When you look at a painting in a museum, the colors that you see are likely less bright than they were originally, something that had previously been attributed mainly to light exposure. Now, researchers have discovered a new cause of color degradation: humidity.
“This new degradation pathway explains why some paintings’ colors may fade even when they’ve been stored in dark rooms,” Stanford Synchrotron Radiation Lightsource scientist Sam Webb said. “Many Renaissance-type paints can fade or change color, so understanding what causes these things to happen can help conservationists maintain our masterpieces from the past.”
The research team from SSRL at the Department of Energy’s SLAC National Accelerator Laboratory, the University of Amsterdam, Rijksmuseum and other institutions wanted to explain why a form, or species, of arsenic called As(V) is found alongside a yellow arsenic sulfide pigment called orpiment. Previous research has shown that the conversion of the pigments to As(V) can cause color degradation, but the roots of this change have remained unclear.
To study the As(V) species, the research team took a small sample out of the 17th century painting, “Still Life with Flowers in a Glass Vase,” by Jan Davidszoon de Heem. The yellow eglantine rose at the center of the painting has been fading to white.
To see the color change in the yellow rose in greater detail, the researchers zapped the sample with bright X-rays generated at one of SSRL’s beam lines. These X-rays provided researchers with 2D images of the sample’s cross section and the locations of the arsenic species.
“SSRL’s X-rays allowed us to get into the depth of the paint,” SSRL scientist Johanna Nelson Weker said. “We saw below the surface layers, which have been exposed to light, and into the layers that haven’t been degraded by light.”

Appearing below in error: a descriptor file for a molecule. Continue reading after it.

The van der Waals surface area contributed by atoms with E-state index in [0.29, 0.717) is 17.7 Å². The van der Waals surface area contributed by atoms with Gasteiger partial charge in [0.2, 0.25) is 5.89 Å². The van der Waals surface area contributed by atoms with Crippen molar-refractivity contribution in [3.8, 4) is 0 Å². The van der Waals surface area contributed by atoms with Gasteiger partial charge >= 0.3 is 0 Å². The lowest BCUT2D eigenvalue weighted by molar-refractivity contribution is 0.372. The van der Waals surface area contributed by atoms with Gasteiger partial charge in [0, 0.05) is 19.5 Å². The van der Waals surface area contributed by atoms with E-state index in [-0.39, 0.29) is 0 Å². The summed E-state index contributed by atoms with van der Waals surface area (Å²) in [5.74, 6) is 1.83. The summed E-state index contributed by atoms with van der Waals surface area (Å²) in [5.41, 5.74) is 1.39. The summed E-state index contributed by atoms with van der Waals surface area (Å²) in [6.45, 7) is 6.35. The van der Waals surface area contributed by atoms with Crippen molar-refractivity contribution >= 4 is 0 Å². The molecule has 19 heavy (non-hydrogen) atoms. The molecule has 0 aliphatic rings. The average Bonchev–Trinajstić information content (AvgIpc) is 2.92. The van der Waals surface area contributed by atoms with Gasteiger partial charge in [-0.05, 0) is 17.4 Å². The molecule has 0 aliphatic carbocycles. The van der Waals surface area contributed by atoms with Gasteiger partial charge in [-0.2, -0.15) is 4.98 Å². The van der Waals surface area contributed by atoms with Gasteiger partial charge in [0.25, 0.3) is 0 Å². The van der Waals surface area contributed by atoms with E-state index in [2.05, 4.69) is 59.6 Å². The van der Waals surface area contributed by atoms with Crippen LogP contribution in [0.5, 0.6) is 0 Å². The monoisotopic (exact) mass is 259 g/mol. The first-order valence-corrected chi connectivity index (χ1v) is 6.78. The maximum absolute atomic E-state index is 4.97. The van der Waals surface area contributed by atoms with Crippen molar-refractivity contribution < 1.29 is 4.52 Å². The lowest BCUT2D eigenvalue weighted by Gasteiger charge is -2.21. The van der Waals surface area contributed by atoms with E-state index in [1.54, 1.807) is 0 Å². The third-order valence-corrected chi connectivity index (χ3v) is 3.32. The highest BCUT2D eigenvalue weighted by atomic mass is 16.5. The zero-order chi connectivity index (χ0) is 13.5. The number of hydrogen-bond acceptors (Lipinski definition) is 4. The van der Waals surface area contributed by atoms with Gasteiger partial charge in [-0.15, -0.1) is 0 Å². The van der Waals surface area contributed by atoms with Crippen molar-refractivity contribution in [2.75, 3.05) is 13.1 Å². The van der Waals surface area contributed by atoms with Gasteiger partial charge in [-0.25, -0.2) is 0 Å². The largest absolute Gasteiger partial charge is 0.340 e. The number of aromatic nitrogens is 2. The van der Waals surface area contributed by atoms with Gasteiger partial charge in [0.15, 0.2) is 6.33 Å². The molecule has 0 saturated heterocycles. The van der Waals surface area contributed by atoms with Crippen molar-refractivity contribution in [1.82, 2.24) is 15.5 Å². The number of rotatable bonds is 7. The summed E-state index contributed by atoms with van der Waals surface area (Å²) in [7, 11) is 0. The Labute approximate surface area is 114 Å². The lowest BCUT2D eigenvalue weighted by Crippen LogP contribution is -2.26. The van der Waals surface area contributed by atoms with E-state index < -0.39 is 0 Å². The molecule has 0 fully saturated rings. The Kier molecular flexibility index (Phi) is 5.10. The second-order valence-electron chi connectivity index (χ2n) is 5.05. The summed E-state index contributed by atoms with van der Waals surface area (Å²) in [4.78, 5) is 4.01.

After snapping X-ray images, the researchers placed the paint sample under an X-ray microscope to image the chemistry of the arsenic species in higher resolution and 3D. Combing these X-ray techniques – i.e., X-rays that provided a 2D, birds-eye view of the paint, and X-rays that showed its 3D structure in close detail – allowed the team to map the degradation pathways. These pathways revealed that exposure to humidity creates a trail for the arsenic species to travel on, Nelson Weker said. The researchers published their findings in the Journal of the American Chemical Society.
Additionally, they found that the arsenic species doesn't stay just where the artist used orpiment pigment. Conservators previously thought that degradation was concentrated at where the pigment was in a painting.
“This means that if you are a conservator, you have to not only look at where the arsenic pigment is, but in a large halo around the pigment,” Webb said.
Discovering that humidity could help degrade colors took a lot of trial and error, Webb said. First, the team recreated a sample of the arsenic pigment from scratch in the lab. Then they added egg yolk – a common pigment binder used by artists of the time – to the sample. They tested this egg-yolk sample under different humidity conditions in the lab and then compared their results with what they saw within the sample from de Heem’s yellow eglantine rose. That revealed that the arsenic species can spread after reacting with water in lab-grown samples and in paintings that are hundreds of years old.
In the future, the team wants to understand in greater detail the interactions between light, including from experimental X-rays, and the pigments. This will help them understand all of the reactions between the pigments and the binders in a more complex setting and further help conservation efforts, Webb said. Additionally, the researchers would like to determine the precise range of humidity levels that allow the arsenic species to grow in the pigment.
SSRL is a DOE Office of Science user facility.
Citation: T. H. Broers, Webb, Nelson Weker, et al., Journal of The American Chemical Society 14 April 2023 (doi/10.1021/jacs.2c12271)
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